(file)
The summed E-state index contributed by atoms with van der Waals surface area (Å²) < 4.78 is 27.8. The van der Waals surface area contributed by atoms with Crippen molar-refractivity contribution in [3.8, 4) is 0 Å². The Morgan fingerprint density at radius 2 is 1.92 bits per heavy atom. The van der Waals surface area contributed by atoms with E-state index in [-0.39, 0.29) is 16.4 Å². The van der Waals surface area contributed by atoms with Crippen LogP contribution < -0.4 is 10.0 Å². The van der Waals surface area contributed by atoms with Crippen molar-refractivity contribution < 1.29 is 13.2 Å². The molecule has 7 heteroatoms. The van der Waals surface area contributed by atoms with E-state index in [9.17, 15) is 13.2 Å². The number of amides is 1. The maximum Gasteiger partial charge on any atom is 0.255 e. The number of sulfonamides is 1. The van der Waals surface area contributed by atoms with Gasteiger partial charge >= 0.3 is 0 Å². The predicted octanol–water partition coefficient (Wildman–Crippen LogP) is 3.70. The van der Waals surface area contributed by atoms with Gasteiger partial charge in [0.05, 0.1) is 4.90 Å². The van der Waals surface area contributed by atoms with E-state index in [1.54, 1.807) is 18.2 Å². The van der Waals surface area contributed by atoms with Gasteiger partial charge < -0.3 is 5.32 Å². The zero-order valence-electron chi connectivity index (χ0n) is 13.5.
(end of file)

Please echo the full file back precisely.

The summed E-state index contributed by atoms with van der Waals surface area (Å²) < 4.78 is 27.8. The van der Waals surface area contributed by atoms with Crippen molar-refractivity contribution in [3.8, 4) is 0 Å². The Morgan fingerprint density at radius 2 is 1.92 bits per heavy atom. The van der Waals surface area contributed by atoms with E-state index in [-0.39, 0.29) is 16.4 Å². The van der Waals surface area contributed by atoms with Crippen LogP contribution < -0.4 is 10.0 Å². The van der Waals surface area contributed by atoms with Crippen molar-refractivity contribution < 1.29 is 13.2 Å². The molecule has 7 heteroatoms. The van der Waals surface area contributed by atoms with E-state index in [9.17, 15) is 13.2 Å². The number of amides is 1. The maximum Gasteiger partial charge on any atom is 0.255 e. The number of sulfonamides is 1. The van der Waals surface area contributed by atoms with Gasteiger partial charge >= 0.3 is 0 Å². The predicted octanol–water partition coefficient (Wildman–Crippen LogP) is 3.70. The van der Waals surface area contributed by atoms with Gasteiger partial charge in [0.05, 0.1) is 4.90 Å². The van der Waals surface area contributed by atoms with E-state index in [1.54, 1.807) is 18.2 Å². The van der Waals surface area contributed by atoms with Gasteiger partial charge < -0.3 is 5.32 Å². The zero-order valence-electron chi connectivity index (χ0n) is 13.5.